From 1871, a new process using gelatine as a substitute for the collodium allows the fabrication of emulsions using silver bromide. These are dry plates, easier to use and 40 times more sensitive than wet collodium. The exposure time in the studio, with natural lighting, goes from 5 to 30 seconds, which offers a new basis for the production of portraits.
Concept of the Photographic purity
Controversy from Europe, 1850
Debate on the approach of the retouching of the negative (on glass plate)
Notman’s position is equivocal on this issue
Notion of trickster, condescending denunciations: “machine artists”,
Composite photograph of the 19e century
Discredited by the modernism in the 20th century, similar to the lack of taste of the ”newly rich” of the Victorian era. The practice of composite photography allows the resolution of several technical problems related to the beginnings of the photographic practice, particularly the long exposures and landscape photos.
The photographic processes did not allow the capture of non-reflective portions of the landscapes and skies that were too clear. It was therefore easier to paint the sky and water surfaces.
In the case of taking a photo for a large group of people, several problems arise: obtaining a balanced quality of lighting on the set as a whole and harmonious expressions of the characters. Therefore, if we take each character individually, it is possible to ensure the assembly and the general composition and to ensure the quality of the whole picture.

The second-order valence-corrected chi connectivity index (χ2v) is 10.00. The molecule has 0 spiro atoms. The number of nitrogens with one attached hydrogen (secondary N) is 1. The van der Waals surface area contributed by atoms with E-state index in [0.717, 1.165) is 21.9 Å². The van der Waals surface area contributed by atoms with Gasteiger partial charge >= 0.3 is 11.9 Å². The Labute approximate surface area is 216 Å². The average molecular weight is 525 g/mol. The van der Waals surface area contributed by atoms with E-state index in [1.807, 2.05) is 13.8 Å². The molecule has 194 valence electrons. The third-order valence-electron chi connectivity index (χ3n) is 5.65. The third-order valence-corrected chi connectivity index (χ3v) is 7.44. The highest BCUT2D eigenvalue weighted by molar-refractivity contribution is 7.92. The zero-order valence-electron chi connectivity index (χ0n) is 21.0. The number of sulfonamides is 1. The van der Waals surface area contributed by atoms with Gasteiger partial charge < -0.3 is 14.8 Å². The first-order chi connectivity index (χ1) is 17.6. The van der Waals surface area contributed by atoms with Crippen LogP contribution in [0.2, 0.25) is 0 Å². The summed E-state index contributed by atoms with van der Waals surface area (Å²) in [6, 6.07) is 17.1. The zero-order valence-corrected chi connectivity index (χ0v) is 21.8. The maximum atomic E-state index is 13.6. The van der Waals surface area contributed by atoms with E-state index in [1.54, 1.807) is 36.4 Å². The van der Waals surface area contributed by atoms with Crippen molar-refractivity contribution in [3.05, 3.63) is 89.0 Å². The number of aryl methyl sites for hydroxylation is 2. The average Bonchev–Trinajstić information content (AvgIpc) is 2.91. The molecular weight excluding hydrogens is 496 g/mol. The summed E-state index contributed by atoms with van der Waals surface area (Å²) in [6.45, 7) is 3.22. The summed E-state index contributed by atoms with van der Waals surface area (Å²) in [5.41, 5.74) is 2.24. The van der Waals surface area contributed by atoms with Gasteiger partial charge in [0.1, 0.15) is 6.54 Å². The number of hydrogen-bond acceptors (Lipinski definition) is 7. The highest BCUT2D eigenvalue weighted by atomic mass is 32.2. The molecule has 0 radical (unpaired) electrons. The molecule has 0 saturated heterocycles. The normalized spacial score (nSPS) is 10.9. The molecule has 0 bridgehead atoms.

The most well known example of a composite image is the panorama of the Skating Carnival of Notman (1870). It is an artistic creation of a historical event: the visit of Prince Arthur to Montreal. Each character was first asked to pose in a studio, in a ball costume for an individual photo shoot. All the characters were then assembled together on the final canvas.
The original work is 20 x 27 ½, in addition to a reproduction of 37 ½ x 53 ½, made from a projection on a canvas drenched in photo-sensitive emulsion during several hours, then fixed and washed.
Career, William Notman
1856: Moved to Montreal (from Glasgow, to escape accusations of commercial fraud)
1856: contract for documenting the construction of the Victoria Bridge
1858: obtained the contract to photograph the construction of the Victoria Bridge (8th wonder of the world)
1860: expansion of his studio at 7 and 9 Bleury Street
1870: a staff of 55 employees, with 14 studios in Canada and the United States
1870: production of the composite Skating Carnival, at Windsor Hotel, on the occasion of Prince Arthur’s visit to Montreal
1875: documentation of the Canadian railway track construction
1876: bought the house at 51 Sherbrooke Street West
1878: participated in the Universal Exhibition of Paris and won a silver medal for the composite photo “Montreal Snowshoe Club ”
1891: William deceased, his brother and his son continued the commercial activities
1955: death of Charles, studio archives sold to a consortium structured by McGill University, and transferred to the McCord Museum.
References, William Notman
Archives, Notman Collection, McCord Museum
William Notman, Life & Work by Sarah Parsons, Art Canada Institute
Notman, Visionnary Photographer, 2016, McCord Museum, (Notman Exhibition Catalogue)
Portrait of visionary photographer at McCord Museum, (2016) The Montreal Gazette
Dr. Jeanne S. M. Willette and Art History Unstuffed
Flickr, The Commons Collection de photos de Notman
La gestion des archives photographiques (2003) Presses de l’Université du Québec
Notman Exhibition at the McCord Museum (2017)